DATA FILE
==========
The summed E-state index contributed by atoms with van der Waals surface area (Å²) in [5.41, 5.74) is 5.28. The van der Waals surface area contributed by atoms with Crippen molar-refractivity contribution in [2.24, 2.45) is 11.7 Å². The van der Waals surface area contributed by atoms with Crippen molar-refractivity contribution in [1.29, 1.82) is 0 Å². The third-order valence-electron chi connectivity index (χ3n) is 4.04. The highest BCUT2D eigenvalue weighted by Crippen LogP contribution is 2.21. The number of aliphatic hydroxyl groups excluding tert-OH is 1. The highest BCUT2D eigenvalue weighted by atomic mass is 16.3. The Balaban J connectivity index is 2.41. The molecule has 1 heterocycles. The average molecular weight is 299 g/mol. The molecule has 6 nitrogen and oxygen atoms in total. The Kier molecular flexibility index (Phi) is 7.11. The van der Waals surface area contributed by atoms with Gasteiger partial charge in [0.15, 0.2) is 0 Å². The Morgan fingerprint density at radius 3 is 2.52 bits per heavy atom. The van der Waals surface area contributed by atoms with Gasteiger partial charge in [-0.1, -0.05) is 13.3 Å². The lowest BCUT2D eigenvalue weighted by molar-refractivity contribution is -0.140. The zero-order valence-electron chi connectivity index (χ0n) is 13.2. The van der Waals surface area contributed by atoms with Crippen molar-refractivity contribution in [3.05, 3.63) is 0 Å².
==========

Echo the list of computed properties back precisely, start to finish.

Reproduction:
The summed E-state index contributed by atoms with van der Waals surface area (Å²) in [5.41, 5.74) is 5.28. The van der Waals surface area contributed by atoms with Crippen molar-refractivity contribution in [2.24, 2.45) is 11.7 Å². The van der Waals surface area contributed by atoms with Crippen molar-refractivity contribution in [1.29, 1.82) is 0 Å². The third-order valence-electron chi connectivity index (χ3n) is 4.04. The highest BCUT2D eigenvalue weighted by Crippen LogP contribution is 2.21. The number of aliphatic hydroxyl groups excluding tert-OH is 1. The highest BCUT2D eigenvalue weighted by atomic mass is 16.3. The Balaban J connectivity index is 2.41. The molecule has 1 heterocycles. The average molecular weight is 299 g/mol. The molecule has 6 nitrogen and oxygen atoms in total. The Kier molecular flexibility index (Phi) is 7.11. The van der Waals surface area contributed by atoms with Gasteiger partial charge in [0.15, 0.2) is 0 Å². The Morgan fingerprint density at radius 3 is 2.52 bits per heavy atom. The van der Waals surface area contributed by atoms with Gasteiger partial charge in [-0.1, -0.05) is 13.3 Å². The lowest BCUT2D eigenvalue weighted by molar-refractivity contribution is -0.140. The zero-order valence-electron chi connectivity index (χ0n) is 13.2. The van der Waals surface area contributed by atoms with Crippen molar-refractivity contribution in [3.05, 3.63) is 0 Å².